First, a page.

Filed under: Books in General, Marketing, Sales | Tags: books, Business, business book, business books, Economics, Leadership, Marketing, Sales, strategies
I’ve always wondered how Arthur Miller came to select “salesman” as the profession of choice for his most famous character, Willy Loman. During the time in which Miller’s play Death of a Salesman made its stage debut, sales was among the most American of careers. Whether it was an insurance rep cold-calling people while a Lucky Strike burned in his desk’s ashtray, or a smart-suited gent standing in a field of shiny Chevrolets, sales was a position of some stature in any organization. Of course, it may be the sheer volume of rejection that gives plenty of opportunity for tragic underpinnings, but I don’t know if that was the sole motivator behind Miller’s decision.
Take a look at some of the other depictions of salesmen in film and literature and you can see that this “hard luck” element came to dominate the cultural landscape. Who can forget the late John Candy’s sympathetic turn as Del Griffith, “Director of sales, American Light and Fixture, shower curtain ring division” in the film Planes, Trains and Automobiles? David Mamet added to the portfolio with Shelley “The Machine” Levine in his play Glengarry Glen Ross. With the recent announcement that Google, the company thought unassailable by the current financial crisis, will be cutting sales and marketing jobs, there is the temptation to think that many current sales representatives may take on the bleak world view of their pop culture predecessors.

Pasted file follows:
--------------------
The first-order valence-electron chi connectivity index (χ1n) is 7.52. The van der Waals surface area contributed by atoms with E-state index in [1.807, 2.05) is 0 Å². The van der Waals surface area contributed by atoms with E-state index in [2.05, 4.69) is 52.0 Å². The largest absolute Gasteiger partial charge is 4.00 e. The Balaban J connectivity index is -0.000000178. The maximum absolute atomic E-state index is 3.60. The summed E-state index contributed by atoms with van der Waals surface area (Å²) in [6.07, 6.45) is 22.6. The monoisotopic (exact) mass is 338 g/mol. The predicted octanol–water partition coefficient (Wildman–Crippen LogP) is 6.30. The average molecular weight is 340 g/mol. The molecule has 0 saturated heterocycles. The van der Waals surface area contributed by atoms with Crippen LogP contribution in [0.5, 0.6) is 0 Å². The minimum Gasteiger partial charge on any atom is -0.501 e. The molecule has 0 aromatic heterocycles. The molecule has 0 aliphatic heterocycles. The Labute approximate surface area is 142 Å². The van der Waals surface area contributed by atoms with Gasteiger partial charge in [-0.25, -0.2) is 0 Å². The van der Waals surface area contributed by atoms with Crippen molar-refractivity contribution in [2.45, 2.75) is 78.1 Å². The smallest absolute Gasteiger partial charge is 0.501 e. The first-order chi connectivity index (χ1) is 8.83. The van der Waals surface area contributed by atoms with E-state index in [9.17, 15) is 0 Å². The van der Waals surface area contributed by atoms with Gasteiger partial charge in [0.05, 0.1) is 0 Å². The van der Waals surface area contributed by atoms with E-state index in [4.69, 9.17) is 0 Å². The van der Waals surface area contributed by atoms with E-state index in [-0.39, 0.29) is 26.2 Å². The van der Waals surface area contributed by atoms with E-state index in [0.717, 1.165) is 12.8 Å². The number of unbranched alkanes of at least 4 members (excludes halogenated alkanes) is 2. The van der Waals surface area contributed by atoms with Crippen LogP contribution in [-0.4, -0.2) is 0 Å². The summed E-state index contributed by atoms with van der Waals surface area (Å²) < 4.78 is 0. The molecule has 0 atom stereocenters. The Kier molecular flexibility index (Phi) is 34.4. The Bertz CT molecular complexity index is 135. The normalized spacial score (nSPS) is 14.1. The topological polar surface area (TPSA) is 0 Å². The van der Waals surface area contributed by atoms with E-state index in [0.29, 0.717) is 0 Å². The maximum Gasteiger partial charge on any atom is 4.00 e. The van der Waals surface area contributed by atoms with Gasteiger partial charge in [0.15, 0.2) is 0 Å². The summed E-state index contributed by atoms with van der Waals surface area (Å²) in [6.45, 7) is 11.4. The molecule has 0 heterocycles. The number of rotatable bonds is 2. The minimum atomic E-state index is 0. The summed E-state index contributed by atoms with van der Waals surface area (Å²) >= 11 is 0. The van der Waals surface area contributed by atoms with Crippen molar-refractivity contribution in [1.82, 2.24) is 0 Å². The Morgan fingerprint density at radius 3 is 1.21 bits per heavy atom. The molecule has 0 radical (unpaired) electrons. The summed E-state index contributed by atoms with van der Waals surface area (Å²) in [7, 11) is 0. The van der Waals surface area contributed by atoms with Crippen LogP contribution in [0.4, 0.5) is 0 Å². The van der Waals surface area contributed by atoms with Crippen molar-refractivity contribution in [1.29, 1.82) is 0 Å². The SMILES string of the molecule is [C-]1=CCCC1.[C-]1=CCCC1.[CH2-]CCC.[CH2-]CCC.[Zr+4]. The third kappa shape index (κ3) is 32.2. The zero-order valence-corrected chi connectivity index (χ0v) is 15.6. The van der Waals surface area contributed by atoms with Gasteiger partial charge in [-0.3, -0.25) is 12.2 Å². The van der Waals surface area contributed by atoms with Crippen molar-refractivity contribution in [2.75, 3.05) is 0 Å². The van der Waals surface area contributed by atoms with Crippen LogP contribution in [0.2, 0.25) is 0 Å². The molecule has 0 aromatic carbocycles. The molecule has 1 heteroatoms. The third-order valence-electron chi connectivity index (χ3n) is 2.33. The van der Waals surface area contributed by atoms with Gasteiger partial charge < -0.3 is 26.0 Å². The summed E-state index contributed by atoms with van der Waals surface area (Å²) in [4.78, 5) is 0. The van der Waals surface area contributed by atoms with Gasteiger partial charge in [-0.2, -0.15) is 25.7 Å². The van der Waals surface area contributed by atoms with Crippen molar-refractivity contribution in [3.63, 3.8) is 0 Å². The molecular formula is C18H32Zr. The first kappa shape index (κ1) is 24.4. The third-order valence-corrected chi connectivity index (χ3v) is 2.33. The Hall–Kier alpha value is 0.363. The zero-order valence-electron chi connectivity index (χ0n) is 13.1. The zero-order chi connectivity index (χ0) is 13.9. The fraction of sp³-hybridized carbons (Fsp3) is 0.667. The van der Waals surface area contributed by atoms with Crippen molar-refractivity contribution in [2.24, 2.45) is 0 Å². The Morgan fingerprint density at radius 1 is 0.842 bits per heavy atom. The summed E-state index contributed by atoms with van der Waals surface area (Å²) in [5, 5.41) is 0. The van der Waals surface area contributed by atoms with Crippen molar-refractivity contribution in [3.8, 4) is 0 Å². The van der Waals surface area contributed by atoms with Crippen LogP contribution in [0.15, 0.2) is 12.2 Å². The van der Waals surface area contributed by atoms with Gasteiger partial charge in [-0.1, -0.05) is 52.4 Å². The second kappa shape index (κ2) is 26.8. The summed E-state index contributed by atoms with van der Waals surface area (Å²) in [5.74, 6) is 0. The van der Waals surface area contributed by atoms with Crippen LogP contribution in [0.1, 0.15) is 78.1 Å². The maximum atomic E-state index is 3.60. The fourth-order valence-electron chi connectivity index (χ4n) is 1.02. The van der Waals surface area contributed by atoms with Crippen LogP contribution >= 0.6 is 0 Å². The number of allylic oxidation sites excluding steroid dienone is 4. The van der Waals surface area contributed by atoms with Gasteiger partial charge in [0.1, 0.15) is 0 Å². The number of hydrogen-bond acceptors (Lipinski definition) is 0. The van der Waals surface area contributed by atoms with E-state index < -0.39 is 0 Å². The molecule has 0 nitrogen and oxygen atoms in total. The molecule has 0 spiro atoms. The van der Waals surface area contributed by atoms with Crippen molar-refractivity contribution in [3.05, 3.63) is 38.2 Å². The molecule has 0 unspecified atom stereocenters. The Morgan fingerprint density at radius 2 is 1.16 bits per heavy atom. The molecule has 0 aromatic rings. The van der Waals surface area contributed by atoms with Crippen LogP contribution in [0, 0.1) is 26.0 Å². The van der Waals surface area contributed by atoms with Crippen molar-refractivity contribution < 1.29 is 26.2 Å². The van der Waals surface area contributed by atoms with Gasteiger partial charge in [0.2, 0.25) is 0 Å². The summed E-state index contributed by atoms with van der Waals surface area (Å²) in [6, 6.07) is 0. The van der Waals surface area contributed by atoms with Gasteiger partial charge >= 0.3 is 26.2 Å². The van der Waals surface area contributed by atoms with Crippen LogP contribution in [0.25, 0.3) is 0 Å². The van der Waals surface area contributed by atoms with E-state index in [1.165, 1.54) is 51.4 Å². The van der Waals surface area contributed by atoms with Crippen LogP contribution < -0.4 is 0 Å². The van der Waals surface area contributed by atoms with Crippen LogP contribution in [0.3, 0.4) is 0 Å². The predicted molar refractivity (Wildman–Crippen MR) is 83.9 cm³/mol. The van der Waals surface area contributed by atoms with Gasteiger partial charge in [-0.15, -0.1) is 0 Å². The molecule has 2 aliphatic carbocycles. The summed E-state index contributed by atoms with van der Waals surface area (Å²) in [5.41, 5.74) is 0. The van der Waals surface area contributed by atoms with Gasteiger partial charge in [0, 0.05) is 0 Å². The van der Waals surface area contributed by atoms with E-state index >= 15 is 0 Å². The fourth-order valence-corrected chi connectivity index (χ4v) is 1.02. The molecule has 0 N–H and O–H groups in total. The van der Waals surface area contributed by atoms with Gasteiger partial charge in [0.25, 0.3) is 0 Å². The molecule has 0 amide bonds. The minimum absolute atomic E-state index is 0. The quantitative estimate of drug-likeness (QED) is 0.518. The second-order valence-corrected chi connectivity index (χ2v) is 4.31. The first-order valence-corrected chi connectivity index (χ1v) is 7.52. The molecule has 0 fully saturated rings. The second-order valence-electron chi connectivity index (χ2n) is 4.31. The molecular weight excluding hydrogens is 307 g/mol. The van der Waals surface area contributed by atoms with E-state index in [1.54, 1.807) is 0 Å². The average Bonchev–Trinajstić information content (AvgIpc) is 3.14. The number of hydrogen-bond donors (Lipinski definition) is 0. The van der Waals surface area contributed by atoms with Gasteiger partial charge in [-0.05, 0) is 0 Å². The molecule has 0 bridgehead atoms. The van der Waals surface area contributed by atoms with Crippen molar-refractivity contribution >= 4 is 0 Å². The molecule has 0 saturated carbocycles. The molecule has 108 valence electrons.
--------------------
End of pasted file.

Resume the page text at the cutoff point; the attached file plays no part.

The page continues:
Out of that void, however, I’d rather remind people of a man named Blake. Despite not appearing in Mamet’s original play, this abrasive, intense sales “motivator” exploded onto the screen in the film adaptation of Glengarry. With an equal mix of smolder and brashness, Alec Baldwin gave salesmen everywhere a memorable mantra “A-B-C: Always Be Closing.” Despite the portrayal being an exaggeration of the field, tough times likes these call for a little motivation, and it’s hard not to take something away from Baldwin’s speech.
We’re doing our own part to help the sales cause. Our latest iPhone collection Sales Summaries Volume I is now available. This collection includes Making the Number by Greg Alexander, Aaron Bartels and Mike Drapeau, as well as The Perfect Salesforce by Derek Gatehouse and The Ultimate Sales Machine by Chet Holmes.
Go to iTunes now via your iPhone to download the collection!
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